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All change for Private Rented Tenancies

2017 will see a dramatic change in the legislation governing private residential tenancies in Scotland.

The Private Housing (Tenancies) (Scotland) Act 2016 (“the Act”) will introduce a new Scottish Private Residential Tenancy (SPRT), a “model” tenancy agreement based on statutory terms which will replace the assured and short assured tenancy for all future lets, and will introduce new streamlined processes for the creation and ending of the tenancy agreement.  

NB: A tenancy is a private residential tenancy when it is a property let to an individual as their principal home.

The new SPRT is likely to be in force by the end of 2017 and will introduce new security of tenure to tenants, including students renting from private landlords.  There will be new grounds (some mandatory, some discretionary) for possession but most importantly, there will no longer be the “no fault” ground for possession which landlords can currently rely on with the short assured tenancy. 

Other important changes to be introduced by the new SPRT include:

  • There will be no minimum term and no pre-tenancy notices necessary.  The tenancy will have no “ish” or termination date. 
  • The tenancy will continue indefinitely unless the tenant wants to leave or the landlord can rely on one of the grounds for repossession.
  • There will be formal requirement for terminating a tenancy.  The only document required will be a notice to leave.
  • Rent cannot be reviewed more than once in a 12 month period and reviews can only be effected on the landlord giving at least 3 months notice. 
  • Tenant to notify the landlord of persons occupying the property over the age of 16
  • Legislation allows a local authority to apply to the Scottish Ministers to impose a “rent pressure zone” which will enable the local authority to control rent increases in specific areas.
  • Deposits cannot exceed two months rent.

Below are some of the most significant comparisons between the current tenancy regime and how this will change when the new SPRT is introduced.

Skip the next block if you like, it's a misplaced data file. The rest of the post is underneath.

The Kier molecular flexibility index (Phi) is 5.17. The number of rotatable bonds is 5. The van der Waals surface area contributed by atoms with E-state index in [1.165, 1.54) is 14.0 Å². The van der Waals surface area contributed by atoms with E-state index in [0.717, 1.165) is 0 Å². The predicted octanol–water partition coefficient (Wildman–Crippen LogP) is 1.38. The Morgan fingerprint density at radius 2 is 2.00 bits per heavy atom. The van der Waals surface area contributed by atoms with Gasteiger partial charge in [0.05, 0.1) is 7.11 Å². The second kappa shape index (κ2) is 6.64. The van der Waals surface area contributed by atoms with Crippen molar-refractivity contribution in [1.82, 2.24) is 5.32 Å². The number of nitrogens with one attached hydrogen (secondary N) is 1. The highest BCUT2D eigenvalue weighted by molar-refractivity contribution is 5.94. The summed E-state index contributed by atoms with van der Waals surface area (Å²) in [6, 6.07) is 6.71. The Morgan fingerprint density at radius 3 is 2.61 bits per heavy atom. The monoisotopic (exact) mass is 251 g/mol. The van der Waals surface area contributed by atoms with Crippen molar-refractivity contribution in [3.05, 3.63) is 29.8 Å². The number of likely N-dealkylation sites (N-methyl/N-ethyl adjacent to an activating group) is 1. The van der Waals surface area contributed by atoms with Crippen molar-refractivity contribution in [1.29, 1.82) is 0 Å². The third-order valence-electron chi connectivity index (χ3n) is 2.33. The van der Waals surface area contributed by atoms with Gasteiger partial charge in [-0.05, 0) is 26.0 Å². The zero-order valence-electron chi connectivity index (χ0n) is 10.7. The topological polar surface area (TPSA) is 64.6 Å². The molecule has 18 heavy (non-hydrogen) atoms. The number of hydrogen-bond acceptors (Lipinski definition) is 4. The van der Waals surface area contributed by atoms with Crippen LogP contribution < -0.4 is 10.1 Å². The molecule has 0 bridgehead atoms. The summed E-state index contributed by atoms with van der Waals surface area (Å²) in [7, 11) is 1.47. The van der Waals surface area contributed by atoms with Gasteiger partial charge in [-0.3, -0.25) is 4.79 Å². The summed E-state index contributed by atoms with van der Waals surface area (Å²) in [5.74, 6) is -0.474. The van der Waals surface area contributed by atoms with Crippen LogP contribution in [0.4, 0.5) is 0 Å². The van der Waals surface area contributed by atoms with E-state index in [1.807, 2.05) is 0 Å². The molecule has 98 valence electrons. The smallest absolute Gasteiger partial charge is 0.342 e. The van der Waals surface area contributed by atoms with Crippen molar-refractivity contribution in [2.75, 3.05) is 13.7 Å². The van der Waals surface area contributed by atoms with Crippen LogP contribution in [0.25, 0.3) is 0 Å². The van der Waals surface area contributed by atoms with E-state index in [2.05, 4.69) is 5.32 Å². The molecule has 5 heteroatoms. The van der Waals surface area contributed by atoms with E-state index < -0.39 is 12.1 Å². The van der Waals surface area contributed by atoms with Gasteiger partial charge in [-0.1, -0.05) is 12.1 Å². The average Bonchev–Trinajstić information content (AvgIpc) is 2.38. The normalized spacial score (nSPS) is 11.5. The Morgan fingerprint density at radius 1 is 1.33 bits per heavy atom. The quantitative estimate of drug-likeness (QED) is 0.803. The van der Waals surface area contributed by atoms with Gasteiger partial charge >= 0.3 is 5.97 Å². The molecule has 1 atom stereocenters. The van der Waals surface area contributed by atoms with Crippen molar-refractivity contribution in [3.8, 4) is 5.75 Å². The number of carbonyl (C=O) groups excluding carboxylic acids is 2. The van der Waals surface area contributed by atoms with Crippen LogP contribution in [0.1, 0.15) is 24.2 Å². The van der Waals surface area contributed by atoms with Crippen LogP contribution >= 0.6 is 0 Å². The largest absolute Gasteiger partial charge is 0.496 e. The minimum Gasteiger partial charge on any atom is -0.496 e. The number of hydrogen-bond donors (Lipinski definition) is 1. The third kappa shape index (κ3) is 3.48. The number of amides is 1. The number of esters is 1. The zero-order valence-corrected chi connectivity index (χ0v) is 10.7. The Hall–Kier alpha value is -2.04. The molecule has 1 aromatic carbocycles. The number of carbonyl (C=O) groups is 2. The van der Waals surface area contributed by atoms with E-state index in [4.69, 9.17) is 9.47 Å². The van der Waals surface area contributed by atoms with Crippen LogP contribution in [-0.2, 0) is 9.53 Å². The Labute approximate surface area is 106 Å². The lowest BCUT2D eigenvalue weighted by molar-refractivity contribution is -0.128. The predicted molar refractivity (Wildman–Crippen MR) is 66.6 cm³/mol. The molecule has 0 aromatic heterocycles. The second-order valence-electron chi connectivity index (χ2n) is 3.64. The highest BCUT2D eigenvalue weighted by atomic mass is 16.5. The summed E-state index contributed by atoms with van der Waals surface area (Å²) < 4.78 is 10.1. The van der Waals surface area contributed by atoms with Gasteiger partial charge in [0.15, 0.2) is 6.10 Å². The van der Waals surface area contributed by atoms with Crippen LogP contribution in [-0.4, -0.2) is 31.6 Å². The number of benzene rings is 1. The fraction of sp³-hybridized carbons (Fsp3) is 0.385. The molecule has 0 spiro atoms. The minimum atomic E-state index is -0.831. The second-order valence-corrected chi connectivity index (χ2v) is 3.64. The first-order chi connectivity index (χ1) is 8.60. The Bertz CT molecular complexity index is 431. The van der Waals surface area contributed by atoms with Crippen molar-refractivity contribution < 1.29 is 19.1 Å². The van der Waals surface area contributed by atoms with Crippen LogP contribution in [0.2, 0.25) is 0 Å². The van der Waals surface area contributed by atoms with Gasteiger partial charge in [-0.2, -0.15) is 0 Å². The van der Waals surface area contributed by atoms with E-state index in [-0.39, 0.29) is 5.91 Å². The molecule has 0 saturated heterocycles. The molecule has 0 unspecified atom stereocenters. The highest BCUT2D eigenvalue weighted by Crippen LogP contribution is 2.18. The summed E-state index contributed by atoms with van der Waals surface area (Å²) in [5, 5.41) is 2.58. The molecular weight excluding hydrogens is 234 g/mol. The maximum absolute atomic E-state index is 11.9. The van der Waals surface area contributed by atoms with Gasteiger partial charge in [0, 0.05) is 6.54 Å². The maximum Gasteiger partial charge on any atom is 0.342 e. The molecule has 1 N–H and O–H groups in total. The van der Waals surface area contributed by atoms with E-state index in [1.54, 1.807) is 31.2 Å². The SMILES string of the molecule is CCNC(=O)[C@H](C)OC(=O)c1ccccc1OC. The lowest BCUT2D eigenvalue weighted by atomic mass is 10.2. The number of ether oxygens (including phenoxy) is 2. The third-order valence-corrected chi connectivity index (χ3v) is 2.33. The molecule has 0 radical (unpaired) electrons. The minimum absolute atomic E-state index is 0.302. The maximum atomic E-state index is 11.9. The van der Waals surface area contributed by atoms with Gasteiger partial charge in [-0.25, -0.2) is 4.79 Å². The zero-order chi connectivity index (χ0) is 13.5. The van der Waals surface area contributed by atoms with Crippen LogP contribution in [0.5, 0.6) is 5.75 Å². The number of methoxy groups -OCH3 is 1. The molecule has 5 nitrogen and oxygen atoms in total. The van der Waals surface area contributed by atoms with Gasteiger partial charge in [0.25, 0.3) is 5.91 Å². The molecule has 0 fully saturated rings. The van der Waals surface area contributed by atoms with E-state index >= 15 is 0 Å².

Type of Tenancy

Short Assured Tenancy


Scottish Private Residential Tenancy


Creation of tenancy

Statutory Form AT5 required to create SAT


No pre-tenancy notices required

Form of Tenancy

Basic legal requirements but otherwise as agreed between the parties


Model tenancy agreement to based on statutory terms


Minimum 6 months term must be granted.


No fixed term

End date

SAT has a termination (“ish”) date  on which the lease ends

No end date – once an SPRT has been created it will continue until terminated by one party


Termination process (by Tenant)

As per contractual agreement

On a date to be mutually agreed between landlord and tenant or 28 days


Termination process (by Landlord)

Notice to Quit and s33 Notice required giving 2 months notice.  No additional ground needed if SAT or

Landlord can rely on the grounds for recovery set out in Schedule 5 of the Housing (Scotland) Act 1988

If tenant in occupation 6 months or less – 28 days

If tenant in occupation more than 6 months – 84 days

Landlord MUST be able to rely one or more ground(s) for recovery of possession



Pre 1st December 2016

Private Rented Housing Panel

Sheriff Court

From 1st December 2016

The Housing and Property Chamber

First Tier Tribunal


Remember, any existing Short Assured Tenancies in place prior to the introduction of the new model tenancy agreement will continue on the same terms and conditions notwithstanding the introduction of the new Scottish Private Residential Tenancy, until such time as that SAT comes to an end.  The parties can opt to convert their existing tenancy to a new SPRT but the legislation does not require them to do so.  If an existing tenancy is inherited by a successor (under existing succession rules) it will become a SPRT.

Should you wish to discuss your individual circumstances with us in more detail please feel free to contact our Leasing Manager, Maureen Blease. or call our Property Department on 01224 868687.

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